We continue our blog series: Market Musings, Volume 2, Edition 5, giving our (hopefully not too random) thoughts on recent goings-on in the markets. Today, we present Drive-By Analysis: Walter Investment Management Edition.
In this edition of Market Musings, we take a quick look at Walter Investment Management Corp (WAC). WAC was originally established in 1958 by homebuilder-cum-industrialist (and later billionaire) Jim Walter. WAC operated as the captive financing business of Walter Energy, originating and purchasing residential loans and servicing these loans to maturity. In April 2009, WAC was spun off from Walter Energy; merged with Hanover Capital Mortgage Holdings; qualified as a REIT; and began to operate as an independent, publicly-traded company. After the spin-off, in 2010 WAC acquired Marix, a high-touch specialty mortgage servicer, and in 2011 WAC acquired Green Tree, a leading independent mortgage loan servicer providing high-touch servicing of GSE, government agency and third-party mortgage loans. As a result of the Green Tree acquisition, WAC no longer qualified as a REIT. Since then, WAC grew its servicing and originations businesses both organically and through a number of acquisitions, including the acquisition of a national originations platform in 2013 from ResCap and significant bulk servicing right acquisitions in 2013 and 2014.
Sadly for shareholders, in November 2017 WAC filed for Chapter 11 bankruptcy reorganization, per the following (source):
(Interestingly, Walter Energy also filed for Chapter 11 back in 2015 and has since re-emerged as a public company under the name Warrior Met Coal (HCC), regarding which see our Market Musings blogs dated November 3, 2017 and November 13, 2017, respectively).
WAC's demise appears to have been caused by a combination of low interest rates (which can exacerbate portfolio runoff as borrowers refinance their mortgages) and an unfortunate foray into reverse mortgage lending. However, none of WAC's prior issues really matter that much to prospective shareholders, who look to the future rather than the past. Despite filing for Chapter 11, WAC's shares currently trade in the mid-70s cent range:
Why not zero? Well, WAC's existing shareholders will not be wiped out by the bankruptcy filing, as is normally the case. Instead, shareholders will own a combination of stock and warrants in the reorganized entity. The stock portion should comprise approximately 8.5% equity ownership of the new entity. We arrive at this 8.5% figure by deducting from the total reorganized equity value (1) 73% allocable to the convertible preferred holders and (2) 10% allocable to management pursuant to an incentive compensation plan, and multiplying the resulting figure (i.e., 17%) by 50% (for which, see the excerpt from WAC's Form 10-Q below). Shareholders will also be entitled to half of the 10-year warrants to buy common shares which are expected to be issued in connection with the reorganization (details of which are described in the Plan of Reorganization located here). Additional details regarding the foregoing are included in WAC's most recent 10-Q filing, as follows:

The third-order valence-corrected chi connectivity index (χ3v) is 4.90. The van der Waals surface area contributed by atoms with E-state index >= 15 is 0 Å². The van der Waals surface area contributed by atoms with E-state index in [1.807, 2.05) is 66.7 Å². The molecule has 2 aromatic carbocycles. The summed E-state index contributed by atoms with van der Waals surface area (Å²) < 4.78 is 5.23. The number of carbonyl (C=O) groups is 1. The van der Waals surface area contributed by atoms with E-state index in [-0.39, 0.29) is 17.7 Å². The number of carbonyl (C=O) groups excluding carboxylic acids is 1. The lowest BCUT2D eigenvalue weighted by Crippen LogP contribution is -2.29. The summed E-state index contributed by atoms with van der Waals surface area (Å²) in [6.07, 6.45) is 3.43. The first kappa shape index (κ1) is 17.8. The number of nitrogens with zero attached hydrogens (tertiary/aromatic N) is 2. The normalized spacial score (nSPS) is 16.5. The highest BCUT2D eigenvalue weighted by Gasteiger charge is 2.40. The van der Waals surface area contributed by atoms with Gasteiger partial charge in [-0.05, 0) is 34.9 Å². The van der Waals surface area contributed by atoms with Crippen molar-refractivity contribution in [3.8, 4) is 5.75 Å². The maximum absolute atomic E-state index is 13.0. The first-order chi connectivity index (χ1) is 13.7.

A week ago, the reorganization plan was approved by the bankruptcy court (source):
What could the 8.5% equity interest for existing WAC shareholders be worth? According to the most recent Monthly Operating Report (or MOR) filed with the bankruptcy court (source), WAC (at the holdco level) had shareholder equity as of December 31, 2017 of negative $440 million:
As noted in the reorganization press release included above, though, $800 million of WAC's debt will be wiped out. Thus, on a pro forma basis, we should expect shareholder equity to be around $350 million or so ($800 million minus $440 million), with minimal intangible or goodwill assets included. As the existing common shares will receive 8.5% of the reorganized equity, book value for these holders on a pro forma basis will be approximately $30 million ($350 X 8.5%). With 37.4 million common shares outstanding as of November 2017 (per the Q3 2017 10-Q), this means that pro forma book value per share attributable to existing holders will be about $0.80/share, higher than where the shares currently trade.
Moreover, long-term interest rates are finally rising, boding well for the value of WAC's mortgage servicing assets. Below we see that the 10-year Treasury yield has appreciated approximately 60 bps over the past five months, from slightly over 2% in early September 2017 to 2.64% currently (source):
Finally, we need to ascertain the value of the warrants. Admittedly, we have not yet done the necessary diligence to reach a conclusion regarding this number, so this item is still TBD.
CONCLUSION: Long WAC.